September 17th, 2009 | by JAMES PITKIN News | Posted In: CLEAN UP, Cops and Courts, CLEAN UP

JUICY SUITS: The O Gets Dragged to Court over Buyout Deal

The_Oregonian_building

Perhaps it was only a matter of time before The Oregonian got sued over which employees were allowed to take last year's buyout offers.

It was generous of the paper's New Jersey-based owners to offer two years' salary and benefits to most employees who had worked at the paper more than 10 years and agreed to walk away. Employees who had between five and 10 years' tenure were offered one year's salary and bennies.

But given the increasingly desperate state of the newspaper business, the sheer number of workers involved, and the paper's decision to extend the buyout to some employees but not to others, it comes as little surprise that some workers would feel burned watching colleagues floating away in a comfy raft while they were left behind on the ship.

Career Oregonian ad clerk James Bixler has become the first to file suit over the buyout, claiming he was wrongfully denied the offer and then later had his salary slashed.

In a lawsuit (PDF) filed this week in Multnomah County Circuit Court, Bixler alleges breach of contract, unlawful employment practice and negligent misrepresentation by the daily newspaper. The Sept. 14 lawsuit seeks his buyout benefits, plus unspecified "costs, fees and expenses."

According to the lawsuit, Bixler is a third-generation Oregonian employee whose family has served the paper since the 1930s. He was first hired as a paperboy in the 1970s, the lawsuit says. He became an ad clerk in 1981 and — except for a two-year break from 1985 to 1987 — has continued to work for the company up to the present time, the lawsuit says.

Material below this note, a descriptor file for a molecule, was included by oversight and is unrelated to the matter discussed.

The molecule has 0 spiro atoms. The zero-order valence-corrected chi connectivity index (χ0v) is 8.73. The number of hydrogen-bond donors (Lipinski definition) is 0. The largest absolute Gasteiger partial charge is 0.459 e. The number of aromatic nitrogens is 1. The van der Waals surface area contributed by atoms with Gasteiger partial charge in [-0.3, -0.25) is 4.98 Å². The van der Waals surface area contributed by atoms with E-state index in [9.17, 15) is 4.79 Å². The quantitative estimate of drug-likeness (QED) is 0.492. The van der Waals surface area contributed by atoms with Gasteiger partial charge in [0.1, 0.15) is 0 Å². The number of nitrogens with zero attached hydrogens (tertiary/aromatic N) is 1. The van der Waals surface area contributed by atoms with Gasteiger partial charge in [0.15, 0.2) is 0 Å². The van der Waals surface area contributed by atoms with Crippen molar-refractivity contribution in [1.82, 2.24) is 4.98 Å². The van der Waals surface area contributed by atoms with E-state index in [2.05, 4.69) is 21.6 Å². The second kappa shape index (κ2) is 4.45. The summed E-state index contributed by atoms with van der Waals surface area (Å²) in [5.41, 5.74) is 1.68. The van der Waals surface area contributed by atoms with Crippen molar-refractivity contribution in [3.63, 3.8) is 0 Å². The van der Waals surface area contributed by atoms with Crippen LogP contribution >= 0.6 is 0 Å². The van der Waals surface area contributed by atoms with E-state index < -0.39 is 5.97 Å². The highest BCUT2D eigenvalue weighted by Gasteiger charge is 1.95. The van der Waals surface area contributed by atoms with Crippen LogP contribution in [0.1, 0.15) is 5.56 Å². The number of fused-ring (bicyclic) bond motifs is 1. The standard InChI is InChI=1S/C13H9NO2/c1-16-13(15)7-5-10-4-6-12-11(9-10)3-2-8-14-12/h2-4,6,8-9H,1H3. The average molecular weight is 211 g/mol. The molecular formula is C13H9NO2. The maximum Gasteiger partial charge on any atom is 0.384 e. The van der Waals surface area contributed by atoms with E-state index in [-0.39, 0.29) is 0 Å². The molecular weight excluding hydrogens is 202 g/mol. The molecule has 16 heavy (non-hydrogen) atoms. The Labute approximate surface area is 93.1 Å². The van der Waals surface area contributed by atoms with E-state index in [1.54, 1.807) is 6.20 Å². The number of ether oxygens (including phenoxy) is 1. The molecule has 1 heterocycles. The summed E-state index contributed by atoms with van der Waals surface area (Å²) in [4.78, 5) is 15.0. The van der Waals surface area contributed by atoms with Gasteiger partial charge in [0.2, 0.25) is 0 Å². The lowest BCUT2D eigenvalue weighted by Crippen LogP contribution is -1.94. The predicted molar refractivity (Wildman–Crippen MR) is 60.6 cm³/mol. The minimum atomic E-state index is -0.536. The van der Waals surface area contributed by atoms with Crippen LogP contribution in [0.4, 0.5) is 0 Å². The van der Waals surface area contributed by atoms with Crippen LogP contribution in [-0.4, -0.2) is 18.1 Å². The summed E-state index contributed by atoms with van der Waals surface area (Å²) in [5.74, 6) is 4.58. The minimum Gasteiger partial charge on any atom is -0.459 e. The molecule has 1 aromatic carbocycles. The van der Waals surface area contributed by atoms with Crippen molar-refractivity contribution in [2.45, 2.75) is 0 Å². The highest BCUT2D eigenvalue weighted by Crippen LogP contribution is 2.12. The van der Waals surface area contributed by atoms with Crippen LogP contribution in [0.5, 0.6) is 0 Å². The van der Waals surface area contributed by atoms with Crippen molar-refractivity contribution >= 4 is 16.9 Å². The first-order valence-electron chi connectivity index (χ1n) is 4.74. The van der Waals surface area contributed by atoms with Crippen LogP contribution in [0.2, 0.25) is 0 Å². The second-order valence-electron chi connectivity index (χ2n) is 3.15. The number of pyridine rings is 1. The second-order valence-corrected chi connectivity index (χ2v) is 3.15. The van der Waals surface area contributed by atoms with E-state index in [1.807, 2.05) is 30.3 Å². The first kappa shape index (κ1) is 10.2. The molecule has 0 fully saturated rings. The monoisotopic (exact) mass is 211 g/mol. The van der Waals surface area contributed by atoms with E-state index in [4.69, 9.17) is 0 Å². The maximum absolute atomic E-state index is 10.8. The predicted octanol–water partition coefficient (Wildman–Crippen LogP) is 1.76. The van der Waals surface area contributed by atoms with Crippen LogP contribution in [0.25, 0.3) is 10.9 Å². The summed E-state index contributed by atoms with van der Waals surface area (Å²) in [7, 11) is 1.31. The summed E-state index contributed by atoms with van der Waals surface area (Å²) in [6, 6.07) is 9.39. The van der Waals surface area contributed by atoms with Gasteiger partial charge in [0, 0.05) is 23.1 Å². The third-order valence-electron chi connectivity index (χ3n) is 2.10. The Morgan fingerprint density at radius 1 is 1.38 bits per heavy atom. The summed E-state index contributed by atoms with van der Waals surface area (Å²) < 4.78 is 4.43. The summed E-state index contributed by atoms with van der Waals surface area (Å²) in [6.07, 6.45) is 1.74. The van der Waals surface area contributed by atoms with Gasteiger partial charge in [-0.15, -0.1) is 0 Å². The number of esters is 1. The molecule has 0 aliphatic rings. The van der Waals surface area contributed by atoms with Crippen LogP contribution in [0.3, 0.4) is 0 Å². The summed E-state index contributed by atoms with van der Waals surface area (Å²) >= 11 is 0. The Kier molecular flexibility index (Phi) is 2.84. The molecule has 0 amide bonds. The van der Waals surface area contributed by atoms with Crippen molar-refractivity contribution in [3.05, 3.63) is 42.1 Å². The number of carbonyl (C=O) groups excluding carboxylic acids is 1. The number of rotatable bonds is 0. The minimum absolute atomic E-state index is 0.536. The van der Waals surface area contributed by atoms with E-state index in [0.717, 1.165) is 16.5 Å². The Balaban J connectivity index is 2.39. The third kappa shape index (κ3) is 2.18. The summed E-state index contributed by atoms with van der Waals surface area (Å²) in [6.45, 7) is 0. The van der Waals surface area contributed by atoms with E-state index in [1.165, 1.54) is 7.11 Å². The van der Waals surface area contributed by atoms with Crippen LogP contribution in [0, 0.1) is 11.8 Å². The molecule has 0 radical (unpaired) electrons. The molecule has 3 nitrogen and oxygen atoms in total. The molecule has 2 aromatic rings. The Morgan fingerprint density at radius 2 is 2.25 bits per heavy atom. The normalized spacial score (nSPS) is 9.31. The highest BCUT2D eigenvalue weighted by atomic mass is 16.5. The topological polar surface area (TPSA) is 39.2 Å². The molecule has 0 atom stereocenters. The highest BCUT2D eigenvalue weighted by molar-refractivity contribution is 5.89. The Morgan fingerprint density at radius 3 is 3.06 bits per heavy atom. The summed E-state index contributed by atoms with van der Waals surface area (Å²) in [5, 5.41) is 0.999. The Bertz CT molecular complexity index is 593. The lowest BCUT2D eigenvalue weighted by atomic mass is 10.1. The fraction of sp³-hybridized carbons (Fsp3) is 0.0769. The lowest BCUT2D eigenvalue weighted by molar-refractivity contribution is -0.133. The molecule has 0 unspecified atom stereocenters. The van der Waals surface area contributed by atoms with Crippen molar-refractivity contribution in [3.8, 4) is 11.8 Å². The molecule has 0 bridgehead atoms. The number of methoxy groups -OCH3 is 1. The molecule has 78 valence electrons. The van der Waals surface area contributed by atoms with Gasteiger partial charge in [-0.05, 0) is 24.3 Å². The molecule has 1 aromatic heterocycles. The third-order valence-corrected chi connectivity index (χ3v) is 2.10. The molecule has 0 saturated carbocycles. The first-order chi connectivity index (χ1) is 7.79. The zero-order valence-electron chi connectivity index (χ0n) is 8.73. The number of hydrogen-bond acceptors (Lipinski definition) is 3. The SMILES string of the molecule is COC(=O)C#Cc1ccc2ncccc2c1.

On Aug. 22, 2008, Oregonian publisher Fred Stickel circulated the buyout offer and gave empolyees 45 days — until Oct. 6 — to accept the offer. A copy of the buyout offer (PDF) is attached to the lawsuit.

The offer wasn't extended to all employees. Instead it came with an attached list of workers who were excluded from the offer, including "all salespeople with less than 25 years of service."

The paper's human-resources department told Bixler he had only 24.82 years of employment, the lawsuit says. Nonetheless, the lawsuit claims that Bixler's boss, now-former marketing manager Brad Harmon, told Bixler in an email attached to the lawsuit (PDF) that Bixler could take the buyout.

According to the lawsuit, an unnamed "agent" of The Oregonian later left a voicemail for Bixler saying he didn't qualify for the buyout after all. Harmon "convinced" Bixler to stop pursuing the buyout by telling Bixler his "pay and benefits continued to be secure," the lawsuit says.

Seven months later, on March 23 of this year, The O cut Bixler's pay by 10 percent and ceased accruing benefits to his retirement account, the lawsuit says.

The suit claims the buyout offer was expressly designed to deny Bixler its benefits by excluding sales staff with less than 25 years' experience. The suit also claims Bixler had more than 25 years of experience by Oct. 6, 2008 — the cutoff date for accepting the buyout.

Oregonian Editor Sandy Rowe's office referred questions about the lawsuit to managing editor Therese Bottomly. Bottomly refused to comment and also refused to forward a message to someone at the paper who would be willing to speak for this story.

The office of Mario van Dongen, The O's director of advertising and marketing, referred questions to publisher Fred Stickel. Stickel's assistant, Pam Perry, said Stickel would have no comment.
 
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